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The Willow Foundation is an adult wish foundation that granted me a wish and made my 21st very special
Wales air ambulamce provides a vital emergency service to distant areas of Wales. I have been lucky enough to have my life saved by them on one occasion whilst I was staying with family in North Wales.
Interstitial (in-tur-STISH-ul) lung disease describes a group of lung disorders, most of which cause progressive scarring (fibrosis) of lung tissue. This eventually affects your ability to breathe and get enough oxygen into your bloodstream. Beyond this, the disorders vary greatly. Most cases of interstitial lung disease develop gradually, but some come on suddenly. Doctors can sometimes pinpoint why some cases of interstitial lung disease occur, but many have no known cause...Read more here!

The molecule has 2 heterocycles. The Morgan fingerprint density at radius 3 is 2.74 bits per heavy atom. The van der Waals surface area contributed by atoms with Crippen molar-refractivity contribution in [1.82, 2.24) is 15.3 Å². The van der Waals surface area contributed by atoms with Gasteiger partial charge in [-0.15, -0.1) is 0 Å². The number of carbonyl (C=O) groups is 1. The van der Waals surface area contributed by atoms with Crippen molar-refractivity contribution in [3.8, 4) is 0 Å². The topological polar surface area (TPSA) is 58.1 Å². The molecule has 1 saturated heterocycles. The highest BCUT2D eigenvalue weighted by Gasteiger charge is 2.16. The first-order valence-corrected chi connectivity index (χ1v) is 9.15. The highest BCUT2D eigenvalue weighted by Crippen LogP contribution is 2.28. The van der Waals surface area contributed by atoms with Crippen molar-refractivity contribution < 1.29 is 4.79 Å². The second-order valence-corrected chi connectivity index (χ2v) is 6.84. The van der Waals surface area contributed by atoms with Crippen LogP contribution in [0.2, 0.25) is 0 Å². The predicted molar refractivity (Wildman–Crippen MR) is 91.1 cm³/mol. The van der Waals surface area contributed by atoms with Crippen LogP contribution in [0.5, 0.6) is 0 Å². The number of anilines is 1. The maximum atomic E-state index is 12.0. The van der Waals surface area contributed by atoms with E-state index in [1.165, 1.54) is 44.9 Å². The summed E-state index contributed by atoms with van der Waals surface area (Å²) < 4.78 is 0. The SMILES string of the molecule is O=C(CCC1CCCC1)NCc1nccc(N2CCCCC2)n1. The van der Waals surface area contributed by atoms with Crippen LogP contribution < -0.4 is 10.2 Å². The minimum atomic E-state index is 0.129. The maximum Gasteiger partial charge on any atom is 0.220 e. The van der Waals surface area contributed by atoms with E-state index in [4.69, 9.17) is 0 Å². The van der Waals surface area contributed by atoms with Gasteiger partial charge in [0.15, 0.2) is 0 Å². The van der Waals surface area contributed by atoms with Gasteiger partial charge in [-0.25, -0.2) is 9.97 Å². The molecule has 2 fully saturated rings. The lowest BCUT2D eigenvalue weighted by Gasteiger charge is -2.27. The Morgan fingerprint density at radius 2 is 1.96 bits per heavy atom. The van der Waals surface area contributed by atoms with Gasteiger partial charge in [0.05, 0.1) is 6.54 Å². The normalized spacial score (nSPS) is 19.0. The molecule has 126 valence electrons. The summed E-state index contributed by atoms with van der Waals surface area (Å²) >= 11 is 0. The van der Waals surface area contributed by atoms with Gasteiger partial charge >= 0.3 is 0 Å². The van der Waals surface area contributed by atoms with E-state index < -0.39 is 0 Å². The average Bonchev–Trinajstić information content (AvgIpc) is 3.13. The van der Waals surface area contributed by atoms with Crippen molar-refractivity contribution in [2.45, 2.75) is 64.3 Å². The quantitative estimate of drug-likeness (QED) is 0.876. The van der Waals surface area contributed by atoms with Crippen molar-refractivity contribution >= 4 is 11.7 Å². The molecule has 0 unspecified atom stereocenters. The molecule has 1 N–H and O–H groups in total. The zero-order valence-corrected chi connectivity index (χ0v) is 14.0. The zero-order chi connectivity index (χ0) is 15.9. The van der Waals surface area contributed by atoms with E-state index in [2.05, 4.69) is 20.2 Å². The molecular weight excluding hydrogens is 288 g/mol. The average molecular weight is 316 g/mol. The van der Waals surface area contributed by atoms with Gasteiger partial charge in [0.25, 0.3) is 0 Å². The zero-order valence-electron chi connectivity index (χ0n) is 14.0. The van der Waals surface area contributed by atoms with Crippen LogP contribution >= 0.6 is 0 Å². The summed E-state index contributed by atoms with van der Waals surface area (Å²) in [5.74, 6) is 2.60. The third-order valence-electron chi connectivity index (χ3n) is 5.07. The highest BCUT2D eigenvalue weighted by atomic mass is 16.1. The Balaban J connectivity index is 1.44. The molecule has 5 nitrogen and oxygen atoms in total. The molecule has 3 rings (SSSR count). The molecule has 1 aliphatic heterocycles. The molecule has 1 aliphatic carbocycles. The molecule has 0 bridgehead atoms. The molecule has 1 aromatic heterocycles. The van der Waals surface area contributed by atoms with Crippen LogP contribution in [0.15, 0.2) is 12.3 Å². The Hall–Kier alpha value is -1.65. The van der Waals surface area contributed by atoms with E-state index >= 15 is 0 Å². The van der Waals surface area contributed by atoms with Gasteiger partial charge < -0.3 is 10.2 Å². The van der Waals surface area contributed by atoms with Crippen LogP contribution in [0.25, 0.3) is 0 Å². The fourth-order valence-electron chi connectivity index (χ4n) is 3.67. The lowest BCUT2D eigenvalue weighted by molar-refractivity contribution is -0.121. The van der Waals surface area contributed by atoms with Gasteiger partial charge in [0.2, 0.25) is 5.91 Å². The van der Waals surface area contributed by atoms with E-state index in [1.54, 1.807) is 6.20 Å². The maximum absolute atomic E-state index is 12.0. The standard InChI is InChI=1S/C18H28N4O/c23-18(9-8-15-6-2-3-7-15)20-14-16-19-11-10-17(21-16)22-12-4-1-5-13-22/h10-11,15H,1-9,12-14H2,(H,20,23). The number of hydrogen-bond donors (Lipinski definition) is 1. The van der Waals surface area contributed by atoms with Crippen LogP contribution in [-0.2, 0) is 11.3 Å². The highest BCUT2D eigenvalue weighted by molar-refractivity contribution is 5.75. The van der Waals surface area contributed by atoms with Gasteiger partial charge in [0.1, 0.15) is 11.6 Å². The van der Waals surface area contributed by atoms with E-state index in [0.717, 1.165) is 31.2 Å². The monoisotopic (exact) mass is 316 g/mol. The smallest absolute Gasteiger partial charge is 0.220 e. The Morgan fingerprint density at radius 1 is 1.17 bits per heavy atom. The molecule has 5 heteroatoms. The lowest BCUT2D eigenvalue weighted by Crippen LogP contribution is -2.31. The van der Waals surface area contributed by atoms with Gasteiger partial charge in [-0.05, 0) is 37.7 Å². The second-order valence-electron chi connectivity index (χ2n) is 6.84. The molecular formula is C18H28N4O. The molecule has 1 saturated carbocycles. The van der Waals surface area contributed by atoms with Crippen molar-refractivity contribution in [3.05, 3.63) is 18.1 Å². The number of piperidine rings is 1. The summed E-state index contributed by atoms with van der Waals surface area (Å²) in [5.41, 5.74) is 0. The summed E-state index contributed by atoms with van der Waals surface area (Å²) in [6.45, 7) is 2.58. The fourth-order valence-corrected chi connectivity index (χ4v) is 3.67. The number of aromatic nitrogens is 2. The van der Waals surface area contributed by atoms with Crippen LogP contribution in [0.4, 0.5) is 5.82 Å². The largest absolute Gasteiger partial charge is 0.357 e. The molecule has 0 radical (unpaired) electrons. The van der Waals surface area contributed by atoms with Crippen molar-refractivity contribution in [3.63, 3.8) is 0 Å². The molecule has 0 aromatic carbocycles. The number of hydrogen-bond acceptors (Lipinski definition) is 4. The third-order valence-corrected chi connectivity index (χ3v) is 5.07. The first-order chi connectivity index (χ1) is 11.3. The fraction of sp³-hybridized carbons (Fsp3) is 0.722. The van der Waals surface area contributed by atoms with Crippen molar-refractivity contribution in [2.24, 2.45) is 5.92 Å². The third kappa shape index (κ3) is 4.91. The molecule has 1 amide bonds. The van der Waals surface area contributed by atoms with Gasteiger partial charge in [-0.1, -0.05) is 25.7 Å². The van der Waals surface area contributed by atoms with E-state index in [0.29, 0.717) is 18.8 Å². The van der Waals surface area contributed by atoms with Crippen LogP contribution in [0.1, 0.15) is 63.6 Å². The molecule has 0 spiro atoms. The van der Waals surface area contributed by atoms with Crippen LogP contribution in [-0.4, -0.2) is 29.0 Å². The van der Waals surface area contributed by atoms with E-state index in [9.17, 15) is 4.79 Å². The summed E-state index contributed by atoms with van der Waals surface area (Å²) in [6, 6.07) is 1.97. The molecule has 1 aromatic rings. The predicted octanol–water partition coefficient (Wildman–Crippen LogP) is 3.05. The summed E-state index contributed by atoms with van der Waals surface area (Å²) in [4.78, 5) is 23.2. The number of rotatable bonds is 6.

At age 13 my asthma which I'd suffered from since age 18mths seemed to become uncontrollable. I spent most of my early teens on the children's ward at a local hospital, where doctors prescribed every asthma medication they could think of with no success, during that time I suffered chest infections every 6wks and experienced my first lung collapse. Eventually after a year of trials with different asthma medications a CT Scan of my lungs was carried out. My doctor at first blamed the CT Scanner for distorting the images and asked for a repeat scan. This confirmed their worst fears, there was a reason asthma medication wasn't working that was because I had a lung disease called interstitial lung disease (ILD) which is progressive, irreversible and eventually fatal. No sooner were the reports in I was transferred to a specialist children's hospital, they found I had a massive pneumonia and already had large amounts of permanent lung damage. It took 3mths in critical care for me to recover enough from the infections to have a lung biopsy where pieces of my lungs were removed for examination. ILD is a disease that mainly affects adults and so it was decided that I should be referred to adult medicine ASAP. My new adult doctor was unsure about how to manage my lung disease and he referred me for the expert opinion of the UK's leading ILD professors 220miles away in central London. After 5yrs of tests, treatment trials, appointments 2,3,4 times a week, countless stays in hospitals, intensive care units, lines out of every possible vessel, respiratory and cardiac arrest, MRSA and hospice admission it was finally decided I was suitable for a lung transplant and after months of communication between my doctors in London and the local transplant hospital they agreed that I should be listed for a double lung transplant. That happened on 25th November 2009, this my blog is my story of life waiting for new lungs. -------------------------UPDATED MAY 2011------------------------- I received the call to say lungs had been found for me on March 10th 2010 at 4.10am. We grabbed essentials and sped to the hospital arriving on the ward around 5am. Throughout the day co-ordinators, various members of the transplant team and surgeons all came and went. All we knew was that the donor was none heart beating so the chances of the transplant going ahead were very small. By late afternoon I'd lost hope that it would go ahead and resigned myself to the fact we would be sent home. At around 5.30pm having been at the hospital all day mum and dad went to the day room along with the BBC who had been with us all day filming, leaving me to get some rest whilst we waited for more news. No sooner had they left an anaesthetist appeared at my door, the transplant was going ahead and theatre was waiting for me. From that moment everything is a bit of a blur, it all happened so quickly, I signed my final consent forms and we set off for theatre. I peered out the window looking at the last of the light the only thing running through my mind 'this could be the last time I ever see daylight... These could be the final moments of my life... Am I doing the right thing?' The anaesthetic room was also a blur, busyness, people in scrubs and surgeons trying to get lines into my scarred vessels and failing miserably. I said my final goodbyes to mum and dad and was put to sleep for my transplant at 6.48pm. For mum and dad the wait then began, they went home briefly to get supplies and returned to the hospital receiving very few updates from theatre. After 10 long hours Cardio thoracic critical care called them to say the transplant had been a success and I was now stable on the unit. From then on this blog has charted my progress and recovery which is on going. Unfortunately due to how unwell I was pre transplant I've suffered alot of complications, the new lungs are damaged and will not recover but I keep going and keep smiling, without my donor and transplant I wouldn't be here now.